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International telecommunications

Analysing telecommunications interactions between world cities presents a problem. The most comprehensive set of data is contained in the International Telecommunication Union's statistical yearbook (ITU, 1988). Since 1973, it has provided a complete set of telecommunications parameters and economic data for the 180 member countries of the International Telegraphic Union (ITU) (Luhan, 1989). It has collected data on various branches of common carrier telecommunications - telephone, telegram, telex, and data transmission. This source provides a guide to the size of telecommunications systems, traffic, and staff, and distinguishes between domestic and international traffic. Apart from showing that the world's highest growth occurred in Pacific Asia, an analysis of international traffic does not provide any information on interactions between countries, let alone world cities.

There are no comparable statistics to those produced by the United States' Federal Communications Commission showing international message telephone services and telegraph and telex services between the continental United States and overseas countries. Evidence from Japan shows that the most common medium for corporate communications with the rest of Asia is facsimile, followed by the telephone and the telex (MPT, 1988). Telex use relative to facsimile use has been comparatively high because the telephone network between Japan and the rest of Asia has not been as well developed as that between Europe and North America. Greater use of the telephone has been encouraged by the small distance between Japan and the rest of Asia.

The most useful sources for studying Pacific Asia's telecommunications are publications from the International Institute of Communications (Staple and Mullins, 1989; Staple, 1990). They trace telecommunications traffic to and from 16 countries, including Japan, Hong Kong, Singapore, South Korea, Taiwan, and Thailand. Although China, Indonesia, the Philippines, and Malaysia are excluded, figures are provided for them when major telecommunication correspondents are given for the selected countries. As no information is provided on linkages and interactions between world cities, these country data have to suffice as a guide to Pacific Asia's "telegeography. "

International "telegeography"

When the traffic patterns for public voice circuits measured in MITT (Minutes of Telecommunications Traffic) are mapped for the fiscal year 1988 (April 1988 - March 1989), three economies feature as key "sources" - Japan, Hong Kong, and Singapore - and one - Taiwan as a major "sink" (fig. 3.13). The position of Japan - a "junction state" for South Korea, Taiwan, and Hong Kong - reflected its marked growth in outbound traffic since the late 1980s. Hong Kong, a net exporter to Taiwan and telecommunications entrepôt for China, directed almost one-third of its outbound traffic to the mainland. China's market increased annually during the mid-1980s at between 40 and 50 per cent and propelled its Ministry of Posts and Telecommunications into the "top 25" international carriers in 1988, albeit in last place.2 Singapore has dominant connections with Indonesia, Japan, Hong Kong, and Taiwan. The lesser prominence of Taiwan, as of South Korea, has stemmed from reluctance to open home markets to external competitive pressures, which are guaranteed to boost international traffic.3 Although Thailand, like Indonesia, has pretensions to being a key telecommunications player, its traffic is much smaller than that of other Pacific Asia counterparts.4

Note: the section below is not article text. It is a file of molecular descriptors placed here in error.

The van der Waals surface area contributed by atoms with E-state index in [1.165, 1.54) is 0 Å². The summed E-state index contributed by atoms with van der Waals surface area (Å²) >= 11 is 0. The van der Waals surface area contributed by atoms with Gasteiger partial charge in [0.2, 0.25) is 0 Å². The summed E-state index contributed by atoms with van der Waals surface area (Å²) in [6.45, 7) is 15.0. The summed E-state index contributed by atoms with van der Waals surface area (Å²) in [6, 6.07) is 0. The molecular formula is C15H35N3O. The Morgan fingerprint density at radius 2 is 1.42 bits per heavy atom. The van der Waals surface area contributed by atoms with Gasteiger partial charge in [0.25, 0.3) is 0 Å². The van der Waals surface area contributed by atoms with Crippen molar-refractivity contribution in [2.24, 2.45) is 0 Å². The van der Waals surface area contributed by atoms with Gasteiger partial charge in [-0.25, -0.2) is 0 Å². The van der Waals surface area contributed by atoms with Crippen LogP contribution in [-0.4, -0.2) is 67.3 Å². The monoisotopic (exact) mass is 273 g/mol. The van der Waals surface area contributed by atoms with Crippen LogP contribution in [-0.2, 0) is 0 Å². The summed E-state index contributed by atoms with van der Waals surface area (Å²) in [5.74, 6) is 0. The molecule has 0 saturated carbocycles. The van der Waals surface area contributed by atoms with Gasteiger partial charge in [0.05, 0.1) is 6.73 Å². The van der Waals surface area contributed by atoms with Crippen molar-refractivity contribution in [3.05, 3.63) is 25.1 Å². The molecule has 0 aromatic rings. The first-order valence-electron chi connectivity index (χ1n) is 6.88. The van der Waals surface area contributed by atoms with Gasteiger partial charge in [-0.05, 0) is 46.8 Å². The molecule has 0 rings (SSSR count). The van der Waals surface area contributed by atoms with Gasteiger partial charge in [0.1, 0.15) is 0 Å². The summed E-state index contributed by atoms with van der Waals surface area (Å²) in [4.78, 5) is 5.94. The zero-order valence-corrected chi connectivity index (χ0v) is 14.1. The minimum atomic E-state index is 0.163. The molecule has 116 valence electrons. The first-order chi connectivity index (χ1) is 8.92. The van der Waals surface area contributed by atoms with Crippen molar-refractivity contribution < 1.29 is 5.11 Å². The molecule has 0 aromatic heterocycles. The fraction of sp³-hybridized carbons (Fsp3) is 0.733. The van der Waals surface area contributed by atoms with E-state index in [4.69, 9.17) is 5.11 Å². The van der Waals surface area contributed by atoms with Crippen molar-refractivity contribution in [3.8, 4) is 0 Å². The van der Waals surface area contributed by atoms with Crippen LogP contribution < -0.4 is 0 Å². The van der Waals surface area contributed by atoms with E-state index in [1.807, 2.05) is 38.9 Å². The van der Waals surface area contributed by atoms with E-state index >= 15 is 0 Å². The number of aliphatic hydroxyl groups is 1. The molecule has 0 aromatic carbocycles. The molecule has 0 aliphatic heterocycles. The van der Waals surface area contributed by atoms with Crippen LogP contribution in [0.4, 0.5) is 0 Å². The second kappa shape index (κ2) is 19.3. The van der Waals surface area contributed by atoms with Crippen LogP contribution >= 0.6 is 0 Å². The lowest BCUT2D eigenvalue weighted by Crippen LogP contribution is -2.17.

Paradoxically, Thailand (60 per cent) is more heavily dependent on telecommunications correspondents within Pacific Asia than are other economies. Taiwan (57 per cent), Hong Kong, and Singapore (54 per cent each) are the next most dependent on Pacific Asia markets, followed by South Korea (39 per cent) and Japan (37 per cent). This dependence is likely to increase with the region's continued economic expansion, fuelled by intra-Pacific Asia investment and tourism. Within the region it will be reflected in the growth in facsimile traffic, increased per capita flow of outbound traffic, and the progressive switch from outgoing international letters to international telephone calls and facsimiles.5


An analysis of the data on linkages and interactions between world cities has highlighted the marked dynamism in Pacific Asia since the early 1980s. It has pinpointed the intensification of transport and communications networks. Initially, there was a concentration on emerging world cities in East Asia, but the spread of capital to South-East Asia has seen the deepening of networks to incorporate its world city aspirants more fully. This is reflected in their increased percentage of air cargo. Conversely, East Asia's world cities have boosted their share of air passengers to redress the balance enjoyed by their South-East Asian counterparts in proportion to their total population.

Fig. 3.13 Telecommunications between countries in Pacific Asia, 1988 (Source: based on Staple, 1990)